On Thursday, 14 August 2008, I fully embraced my charitable side by handing over the cheque raised in the Women’s Day Inspiration Conference a week earlier. The Uitenhage Town library will use the money to continue with their good work in helping people less fortunate. These are the people like myself who have the urge to become something better although they do not always have the means to do so. Handing over the cheque I could see the faces of the chairman, Mr. T.G. De Beer, secretary, Mrs. L. Lerdon, the treasurer, L. Terblanche, assistant treasurer, G. de Beer , committee member, T. England, L. v.d. Merwe, H. de Beer, G. Timms, light up with appreciation, gratitude and new inspiration to continue their great work.

Mrs Elizabeth Muller, the Head Librarian of Uitenhage Town Library, thanked us and was overwhelmed with joy for our great efforts.

Uitenhage celebrates Women’s Day Inspiration

This is the story of the first conference where I was the MC, the event organiser, the host and everything else.

“Yes!!! I did it.” I, Yusuf Moses, pulled it off…

I overcame my fear of speaking on a stage. When I got on that stage I felt that I had the power to change the world just with the words that I conveyed and that was frightening. That’s the one thing that made me tremble with fear and made me stutter; however, I knew if I didn’t get onto that stage at that moment I would disappoint all the people and most of all I would disappoint my mother, Halimah Moses, and Mrs Elizabeth Muller. Moreover, I would surely not want to disappoint  Ramon Thomas and make him lose  trust and confidence that he had in me. I believed I had a message, and it was an important one: I wanted to inspire Uitenhage, I wanted to educate them.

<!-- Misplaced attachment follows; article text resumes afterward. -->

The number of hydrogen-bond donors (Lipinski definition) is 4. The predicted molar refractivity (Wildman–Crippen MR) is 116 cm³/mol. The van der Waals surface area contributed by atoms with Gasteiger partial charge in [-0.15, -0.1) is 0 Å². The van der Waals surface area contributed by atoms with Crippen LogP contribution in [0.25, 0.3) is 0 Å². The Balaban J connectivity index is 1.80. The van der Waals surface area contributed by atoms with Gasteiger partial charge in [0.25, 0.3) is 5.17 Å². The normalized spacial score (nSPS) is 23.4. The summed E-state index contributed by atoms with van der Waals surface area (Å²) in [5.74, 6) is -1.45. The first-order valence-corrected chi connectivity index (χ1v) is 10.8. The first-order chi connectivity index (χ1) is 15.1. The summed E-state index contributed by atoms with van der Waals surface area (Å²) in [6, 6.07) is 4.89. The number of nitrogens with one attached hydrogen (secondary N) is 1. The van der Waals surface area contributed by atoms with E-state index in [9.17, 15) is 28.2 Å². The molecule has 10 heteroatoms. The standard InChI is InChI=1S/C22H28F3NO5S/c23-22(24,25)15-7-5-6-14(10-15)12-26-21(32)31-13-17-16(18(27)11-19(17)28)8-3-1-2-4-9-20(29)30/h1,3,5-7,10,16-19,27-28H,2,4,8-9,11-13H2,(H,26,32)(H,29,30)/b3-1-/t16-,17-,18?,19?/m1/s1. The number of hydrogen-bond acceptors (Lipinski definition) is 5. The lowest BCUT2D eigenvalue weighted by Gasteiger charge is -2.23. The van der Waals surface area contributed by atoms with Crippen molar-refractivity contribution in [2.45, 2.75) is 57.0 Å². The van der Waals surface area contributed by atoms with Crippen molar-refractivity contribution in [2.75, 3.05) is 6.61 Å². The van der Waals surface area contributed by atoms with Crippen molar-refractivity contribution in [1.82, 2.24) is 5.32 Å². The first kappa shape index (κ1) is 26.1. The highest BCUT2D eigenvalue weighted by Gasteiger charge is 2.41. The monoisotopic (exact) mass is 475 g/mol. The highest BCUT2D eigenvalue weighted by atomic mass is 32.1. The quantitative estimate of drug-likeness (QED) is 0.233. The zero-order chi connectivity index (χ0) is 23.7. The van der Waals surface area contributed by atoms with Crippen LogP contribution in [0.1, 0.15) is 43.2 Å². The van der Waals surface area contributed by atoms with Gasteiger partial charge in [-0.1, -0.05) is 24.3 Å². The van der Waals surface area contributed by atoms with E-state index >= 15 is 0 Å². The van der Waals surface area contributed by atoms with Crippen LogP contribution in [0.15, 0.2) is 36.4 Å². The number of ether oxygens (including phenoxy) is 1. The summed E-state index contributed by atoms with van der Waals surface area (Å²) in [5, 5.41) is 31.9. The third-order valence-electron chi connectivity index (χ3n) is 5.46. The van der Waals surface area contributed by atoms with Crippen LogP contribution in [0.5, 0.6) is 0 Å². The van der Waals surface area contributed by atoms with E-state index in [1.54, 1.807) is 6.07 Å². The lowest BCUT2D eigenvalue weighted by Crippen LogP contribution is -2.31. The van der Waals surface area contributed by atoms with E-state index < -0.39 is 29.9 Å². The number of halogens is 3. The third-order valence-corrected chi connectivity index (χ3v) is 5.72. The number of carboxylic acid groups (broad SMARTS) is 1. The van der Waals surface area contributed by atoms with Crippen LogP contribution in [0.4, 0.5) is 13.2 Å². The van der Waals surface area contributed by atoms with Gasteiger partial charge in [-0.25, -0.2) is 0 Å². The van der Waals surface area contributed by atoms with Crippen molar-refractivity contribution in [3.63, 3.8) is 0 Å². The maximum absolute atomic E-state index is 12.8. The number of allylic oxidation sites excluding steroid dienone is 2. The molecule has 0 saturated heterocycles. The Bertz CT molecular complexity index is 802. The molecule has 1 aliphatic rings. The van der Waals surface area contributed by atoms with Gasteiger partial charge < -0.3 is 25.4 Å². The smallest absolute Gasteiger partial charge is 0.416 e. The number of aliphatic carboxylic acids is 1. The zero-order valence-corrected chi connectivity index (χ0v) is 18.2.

That is why I had to get onto that stage. The morning of Saturday, 9th August 2008, I was nervous and in a moment of near panic I felt like running away but deep down inside of me I knew that it would haunt me for the rest of my life. Running would become much easier next time … I would never achieve my dream of standing in front on people and changing their lives.

I am happy that I went through with it because I learned some valuable lessons:

Lesson 1

It is possible for an individual to change the world like Thomas Edison, Mother Teresa and Florence Nightingale. I read and heard such stories about these great people in history, changing the world, but that was “history” to me. It seemed unreal; even Nelson Mandela too far fetched because I had never before experienced that power of speaking to the world. I did not realize that when I stepped onto that stage but…. when I got down after my last words I realized that one person can change the world.

Lesson 2

People want to help you succeed. There were people that I met not long before my big women’s inspirational day who went out of their way to help me succeed. Every time that I had to ask someone something, I reflected on whether I would be willing to do that for someone else? Then I would answer, “Yes, but that is not me.” That’s when I started to doubt them. Yet that’s when I learned to put my trust in what people say and to believe that they would follow through. (I learned to trust people again.)

Lesson 3

I learned to appreciate everyone I knew. For the first time I really appreciated the people that came and I could help them to help themselves even more. But the greatest reward was seeing the faces in the crowd wanting to hear more of what I had to say. It was people like Mr Antony Larter, telling Ramon, “It will help Yusuf if we clapped a bit.” It was Mrs Muller nodding her head when I said, “Never let anyone take away your dignity”.  Women are dream builders.

It was Mrs Olwen Carson running around at the very last minute for me, Yusuf Moses, whom she had met just a few days ago; she had known nothing about me, yet there she was helping me find a “tea pot” for the event. I can still feel the lump in my throat and tears welling up in my eyes but I kept them back because I felt that I would still need to approach a thousand more people and I had to be strong when I met them.